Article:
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A small news on the Commissioner, a bigger one on the pro-Russia line and another on nuclear power.

Fidesz managed to sink to a new low on election day: the party leader orchestrating those illegal get-out-of-the-vote measures called police upon reporters trying to interview him, citing "harassment". For the international angle, enter European Commissioner Navracsics, who previously tried to fulfil Juncker's expectations with some unspecific criticism of the Orbán government. Now Navracsics undid that by rushing to defend the GOTV tsar, saying "there is nothing wrong with calling police for harassment". This is an apparent reaction to some in Fidesz who made him the culprit for not participating in the campaign.

Meanwhile, there was a long report claiming that, in spite of the recent Putin visit, Orbán is preparing to end his pro-Russia/eastward foreign policy in March. The sources claim that the main motivation wasn't the cold shoulder of the Americans or the meagre financial gains from the sought-for eastern creditors, but the isolation from Central European allies: both Romania and Poland made their displeasure over Orbán's line on Ukraine public, Poland weakened the Visegrád 4 with its medium-power and France-Poland-Germany-trio ambitions, and the Czech Republic and Slowakia joined up with Austria in the new Slavkov Triangle (see an assessment from Poland). (Note though that the article was based on interviews with several Atlanticists recently fired from the foreign ministry, and I for example struggle to believe that Orbán failed to foresee Polish displeasure with his line on Ukraine.)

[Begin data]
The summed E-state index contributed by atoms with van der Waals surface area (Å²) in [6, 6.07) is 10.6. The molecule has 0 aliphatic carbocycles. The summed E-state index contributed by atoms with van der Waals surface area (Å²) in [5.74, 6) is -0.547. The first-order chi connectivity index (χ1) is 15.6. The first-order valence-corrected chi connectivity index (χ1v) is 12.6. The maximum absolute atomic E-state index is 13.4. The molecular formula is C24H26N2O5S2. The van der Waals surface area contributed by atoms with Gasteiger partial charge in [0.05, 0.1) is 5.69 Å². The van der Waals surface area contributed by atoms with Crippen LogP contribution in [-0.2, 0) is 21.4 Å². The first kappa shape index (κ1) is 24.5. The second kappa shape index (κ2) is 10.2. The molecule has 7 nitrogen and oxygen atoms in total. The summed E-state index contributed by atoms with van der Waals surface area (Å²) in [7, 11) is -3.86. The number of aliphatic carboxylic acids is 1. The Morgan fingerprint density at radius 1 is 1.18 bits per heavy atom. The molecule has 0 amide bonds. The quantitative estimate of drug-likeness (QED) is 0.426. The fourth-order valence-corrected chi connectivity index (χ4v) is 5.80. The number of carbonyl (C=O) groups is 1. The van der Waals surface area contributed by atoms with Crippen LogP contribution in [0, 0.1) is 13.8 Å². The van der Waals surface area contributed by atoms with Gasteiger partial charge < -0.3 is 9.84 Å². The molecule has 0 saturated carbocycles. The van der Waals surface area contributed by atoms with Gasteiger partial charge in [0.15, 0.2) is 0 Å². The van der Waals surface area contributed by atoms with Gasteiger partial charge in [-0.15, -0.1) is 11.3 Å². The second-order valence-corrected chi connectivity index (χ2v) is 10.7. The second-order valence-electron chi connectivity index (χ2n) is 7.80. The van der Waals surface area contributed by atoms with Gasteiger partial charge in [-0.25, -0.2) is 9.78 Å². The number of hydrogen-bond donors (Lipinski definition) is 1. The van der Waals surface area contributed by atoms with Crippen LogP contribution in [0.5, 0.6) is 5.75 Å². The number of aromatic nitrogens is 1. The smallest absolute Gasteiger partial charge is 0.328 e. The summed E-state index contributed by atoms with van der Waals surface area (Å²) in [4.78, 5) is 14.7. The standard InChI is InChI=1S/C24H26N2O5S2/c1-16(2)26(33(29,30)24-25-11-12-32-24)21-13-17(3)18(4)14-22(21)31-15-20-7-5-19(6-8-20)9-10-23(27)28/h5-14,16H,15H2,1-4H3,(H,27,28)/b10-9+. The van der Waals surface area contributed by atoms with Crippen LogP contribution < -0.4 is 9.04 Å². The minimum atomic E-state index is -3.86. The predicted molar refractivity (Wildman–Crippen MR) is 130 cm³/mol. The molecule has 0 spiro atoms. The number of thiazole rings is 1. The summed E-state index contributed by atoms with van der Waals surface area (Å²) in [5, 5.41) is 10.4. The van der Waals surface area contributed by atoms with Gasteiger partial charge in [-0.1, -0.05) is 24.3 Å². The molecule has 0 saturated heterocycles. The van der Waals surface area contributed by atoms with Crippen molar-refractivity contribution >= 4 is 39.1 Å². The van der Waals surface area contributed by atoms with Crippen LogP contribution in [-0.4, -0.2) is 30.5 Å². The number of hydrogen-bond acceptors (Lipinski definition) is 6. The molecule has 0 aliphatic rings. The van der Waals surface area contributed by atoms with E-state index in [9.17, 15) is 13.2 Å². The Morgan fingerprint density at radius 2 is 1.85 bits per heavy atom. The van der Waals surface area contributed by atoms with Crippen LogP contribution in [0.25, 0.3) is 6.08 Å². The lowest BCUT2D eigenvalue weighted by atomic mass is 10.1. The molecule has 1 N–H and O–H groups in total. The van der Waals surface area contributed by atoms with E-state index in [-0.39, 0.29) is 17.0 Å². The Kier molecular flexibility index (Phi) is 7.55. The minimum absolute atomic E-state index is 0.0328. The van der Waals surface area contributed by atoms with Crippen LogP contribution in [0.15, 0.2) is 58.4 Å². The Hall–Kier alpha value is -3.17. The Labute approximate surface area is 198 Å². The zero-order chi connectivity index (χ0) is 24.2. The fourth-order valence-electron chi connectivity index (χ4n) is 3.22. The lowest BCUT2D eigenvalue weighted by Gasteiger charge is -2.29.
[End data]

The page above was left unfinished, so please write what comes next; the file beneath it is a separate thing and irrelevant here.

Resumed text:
The biggest result of Orbán's pro-Russia line was an agreement over a €12 billion credit from Russia for the construction of a new nuclear reactor by Rosatom. However, FT reported that both Euratom and the Commission's competition authority might deny approval for the deal. Meanwhile, the former environment minister (who was the last of Orbán's one-time comrades of the first hour to make way for a new crop of Orbán-loyalist yes-man yuppies, for opposing the nuclear deal) pointed out that modifications to fulfil upcoming EU safety requirements will boost the already massively over-priced €12 billion price tag further. Like the ex-minister, I think the plant will never be built.

*Lunatic*, n.
One whose delusions are out of fashion.

by DoDo on Tue Feb 24th, 2015 at 01:41:20 PM EST

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